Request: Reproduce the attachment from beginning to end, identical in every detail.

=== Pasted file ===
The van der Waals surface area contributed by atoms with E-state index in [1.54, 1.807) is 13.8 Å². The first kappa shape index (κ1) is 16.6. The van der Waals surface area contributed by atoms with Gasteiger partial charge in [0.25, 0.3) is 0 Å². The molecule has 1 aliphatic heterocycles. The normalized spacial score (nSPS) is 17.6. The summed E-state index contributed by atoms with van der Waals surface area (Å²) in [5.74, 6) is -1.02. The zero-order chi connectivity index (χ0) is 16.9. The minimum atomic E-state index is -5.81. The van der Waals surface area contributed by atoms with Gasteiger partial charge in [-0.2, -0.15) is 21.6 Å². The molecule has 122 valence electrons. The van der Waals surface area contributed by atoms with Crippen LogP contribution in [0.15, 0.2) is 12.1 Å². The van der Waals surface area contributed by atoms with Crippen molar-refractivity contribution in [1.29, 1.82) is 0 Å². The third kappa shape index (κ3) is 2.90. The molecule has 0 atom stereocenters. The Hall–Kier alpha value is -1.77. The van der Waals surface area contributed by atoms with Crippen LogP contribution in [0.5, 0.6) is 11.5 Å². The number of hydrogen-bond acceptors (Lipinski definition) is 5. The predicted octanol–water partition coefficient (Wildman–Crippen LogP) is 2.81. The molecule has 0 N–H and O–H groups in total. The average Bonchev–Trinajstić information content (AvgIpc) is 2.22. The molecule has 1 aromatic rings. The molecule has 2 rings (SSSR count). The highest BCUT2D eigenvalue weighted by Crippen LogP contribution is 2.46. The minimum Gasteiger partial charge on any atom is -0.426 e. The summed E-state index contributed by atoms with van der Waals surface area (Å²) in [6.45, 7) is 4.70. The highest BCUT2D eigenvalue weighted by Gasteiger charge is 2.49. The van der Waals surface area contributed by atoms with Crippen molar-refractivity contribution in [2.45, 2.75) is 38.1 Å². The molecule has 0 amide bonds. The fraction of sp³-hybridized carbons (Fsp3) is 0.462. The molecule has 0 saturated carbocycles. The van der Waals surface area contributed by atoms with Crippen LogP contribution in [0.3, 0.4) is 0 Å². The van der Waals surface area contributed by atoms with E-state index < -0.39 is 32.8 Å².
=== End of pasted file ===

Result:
The van der Waals surface area contributed by atoms with E-state index in [1.54, 1.807) is 13.8 Å². The first kappa shape index (κ1) is 16.6. The van der Waals surface area contributed by atoms with Gasteiger partial charge in [0.25, 0.3) is 0 Å². The molecule has 1 aliphatic heterocycles. The normalized spacial score (nSPS) is 17.6. The summed E-state index contributed by atoms with van der Waals surface area (Å²) in [5.74, 6) is -1.02. The zero-order chi connectivity index (χ0) is 16.9. The minimum atomic E-state index is -5.81. The van der Waals surface area contributed by atoms with Gasteiger partial charge in [-0.2, -0.15) is 21.6 Å². The molecule has 122 valence electrons. The van der Waals surface area contributed by atoms with Crippen LogP contribution in [0.15, 0.2) is 12.1 Å². The van der Waals surface area contributed by atoms with Crippen molar-refractivity contribution in [1.29, 1.82) is 0 Å². The third kappa shape index (κ3) is 2.90. The molecule has 0 atom stereocenters. The Hall–Kier alpha value is -1.77. The van der Waals surface area contributed by atoms with Crippen LogP contribution in [0.5, 0.6) is 11.5 Å². The number of hydrogen-bond acceptors (Lipinski definition) is 5. The predicted octanol–water partition coefficient (Wildman–Crippen LogP) is 2.81. The molecule has 0 N–H and O–H groups in total. The average Bonchev–Trinajstić information content (AvgIpc) is 2.22. The molecule has 1 aromatic rings. The molecule has 2 rings (SSSR count). The highest BCUT2D eigenvalue weighted by Crippen LogP contribution is 2.46. The minimum Gasteiger partial charge on any atom is -0.426 e. The summed E-state index contributed by atoms with van der Waals surface area (Å²) in [6.45, 7) is 4.70. The highest BCUT2D eigenvalue weighted by Gasteiger charge is 2.49. The van der Waals surface area contributed by atoms with Crippen molar-refractivity contribution in [2.45, 2.75) is 38.1 Å². The molecule has 0 amide bonds. The fraction of sp³-hybridized carbons (Fsp3) is 0.462. The molecule has 0 saturated carbocycles. The van der Waals surface area contributed by atoms with Crippen LogP contribution in [0.3, 0.4) is 0 Å². The van der Waals surface area contributed by atoms with E-state index < -0.39 is 32.8 Å².